How many Americans are Republicans willing to kill to win an election?
An obscure symptom of COVID-19 is that in some cases, it has led Republicans to say the quiet parts out loud. Across the country, GOP officials have abandoned the flimsy premise that they favor voting restrictions because of fraud and are plainly stating that making it easier for people to safely cast a ballot amid a pandemic will increase turnout and doom their electoral prospects.
“The things they had in there were crazy,” Trump said. “They had things — levels of voting that, if you ever agreed to it, you’d never have a Republican elected in this country again.”
In Georgia, Republicans are up-in-arms over Secretary of State Brad Raffensperger's decision to send every resident an absentee ballot. “This will be extremely devastating to Republicans and conservatives in Georgia,” said David Ralston, the state House Speaker. “This will certainly drive up turnout.”
Wisconsin Republicans, who hope to take advantage of low Democratic turnout to win a state Supreme Court race, have rebuffed Democratic efforts to delay the April 7 vote or to send out absentee ballots to every eligible voter. (Unlike Trump and Ralston, they're still claiming that it's about fraud.) And last month, Arizona's Republican Attorney General, Mark Brnovich, "filed a lawsuit against Maricopa County Recorder Adrian Fontes, claiming a decision made earlier in the day to mail ballots because of coronavirus fears is illegal."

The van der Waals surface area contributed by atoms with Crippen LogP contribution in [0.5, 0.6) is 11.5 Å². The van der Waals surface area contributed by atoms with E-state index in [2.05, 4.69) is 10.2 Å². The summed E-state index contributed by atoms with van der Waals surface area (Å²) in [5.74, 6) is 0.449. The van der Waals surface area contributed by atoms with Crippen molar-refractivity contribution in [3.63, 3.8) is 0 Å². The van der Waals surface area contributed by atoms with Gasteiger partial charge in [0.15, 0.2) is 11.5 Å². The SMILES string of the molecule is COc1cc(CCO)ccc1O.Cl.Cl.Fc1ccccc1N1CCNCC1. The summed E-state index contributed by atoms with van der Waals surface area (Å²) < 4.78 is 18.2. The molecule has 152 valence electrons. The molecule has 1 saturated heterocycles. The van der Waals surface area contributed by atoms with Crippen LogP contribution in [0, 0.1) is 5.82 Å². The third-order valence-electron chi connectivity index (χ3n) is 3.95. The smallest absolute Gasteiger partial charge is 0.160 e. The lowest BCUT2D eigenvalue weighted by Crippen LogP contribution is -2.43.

As Amber Phillips reports today for The Washington Post, voting by mail, as five states currently do, is the safest way to hold an election during an infectious disease outbreak, but there are significant logistical challenges involved in switching over to a mail-in system only months before an election.
But those problems will be exacerbated by a slew of lawsuits filed by the Trump campaign, according to Politico.
President Donald Trump’s political operation is launching a multimillion-dollar legal campaign aimed at blocking Democrats from drastically changing voting rules in response to the coronavirus outbreak.
In the past several weeks, the reelection campaign and the Republican National Committee have helped to oversee maneuvering in a handful of battleground states with an eye toward stopping some Democratic efforts to alter voting laws, and to bolster Trump. The mobilization is being closely coordinated with Republicans at the state and local levels.
This isn't limited to voting by mail.
The Trump campaign and RNC are actively engaged in litigation in Wisconsin, where the parties are at loggerheads over an array of issues including voter identification, and in New Mexico, where the battle involves vote-by-mail. The skirmishing has also spread across key states like Pennsylvania and Georgia, where the well-organized Trump apparatus has fought over changes that could sway the outcome of the election.
Keep in mind that Republicans have won among voters aged 65 and above by an average of 9 percentage points over the past four presidential elections.
It may be shocking that one of our major political parties is willing to sacrifice some of its voters to avoid losing a high-turnout election, but it shouldn't be surprising. After all, these are the same people who would sacrifice a few million Americans to keep the Dow from melting down completely.